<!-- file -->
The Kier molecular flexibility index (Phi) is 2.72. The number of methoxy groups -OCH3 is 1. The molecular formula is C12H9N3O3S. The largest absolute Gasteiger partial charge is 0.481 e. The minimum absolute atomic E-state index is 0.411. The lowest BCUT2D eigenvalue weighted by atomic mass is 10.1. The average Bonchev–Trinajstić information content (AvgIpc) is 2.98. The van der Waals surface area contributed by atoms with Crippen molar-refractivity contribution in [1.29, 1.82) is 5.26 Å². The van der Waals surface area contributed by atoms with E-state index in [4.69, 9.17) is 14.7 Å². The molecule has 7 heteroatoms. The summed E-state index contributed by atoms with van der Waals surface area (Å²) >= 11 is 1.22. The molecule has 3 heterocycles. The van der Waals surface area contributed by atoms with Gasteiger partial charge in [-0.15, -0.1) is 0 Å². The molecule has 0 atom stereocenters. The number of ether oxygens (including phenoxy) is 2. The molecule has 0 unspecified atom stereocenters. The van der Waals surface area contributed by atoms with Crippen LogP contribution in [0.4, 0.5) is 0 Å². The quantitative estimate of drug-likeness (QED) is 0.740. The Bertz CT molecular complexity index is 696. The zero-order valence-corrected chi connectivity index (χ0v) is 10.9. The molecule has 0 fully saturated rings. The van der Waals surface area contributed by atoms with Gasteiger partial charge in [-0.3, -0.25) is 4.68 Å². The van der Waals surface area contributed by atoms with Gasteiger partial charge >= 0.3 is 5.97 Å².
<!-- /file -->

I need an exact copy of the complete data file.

The Kier molecular flexibility index (Phi) is 2.72. The number of methoxy groups -OCH3 is 1. The molecular formula is C12H9N3O3S. The largest absolute Gasteiger partial charge is 0.481 e. The minimum absolute atomic E-state index is 0.411. The lowest BCUT2D eigenvalue weighted by atomic mass is 10.1. The average Bonchev–Trinajstić information content (AvgIpc) is 2.98. The van der Waals surface area contributed by atoms with Crippen molar-refractivity contribution in [1.29, 1.82) is 5.26 Å². The van der Waals surface area contributed by atoms with E-state index in [4.69, 9.17) is 14.7 Å². The molecule has 7 heteroatoms. The summed E-state index contributed by atoms with van der Waals surface area (Å²) >= 11 is 1.22. The molecule has 3 heterocycles. The van der Waals surface area contributed by atoms with Gasteiger partial charge in [-0.15, -0.1) is 0 Å². The molecule has 0 atom stereocenters. The number of ether oxygens (including phenoxy) is 2. The molecule has 0 unspecified atom stereocenters. The van der Waals surface area contributed by atoms with Crippen LogP contribution in [0.4, 0.5) is 0 Å². The quantitative estimate of drug-likeness (QED) is 0.740. The Bertz CT molecular complexity index is 696. The zero-order valence-corrected chi connectivity index (χ0v) is 10.9. The molecule has 0 fully saturated rings. The van der Waals surface area contributed by atoms with Gasteiger partial charge in [-0.3, -0.25) is 4.68 Å². The van der Waals surface area contributed by atoms with Gasteiger partial charge >= 0.3 is 5.97 Å².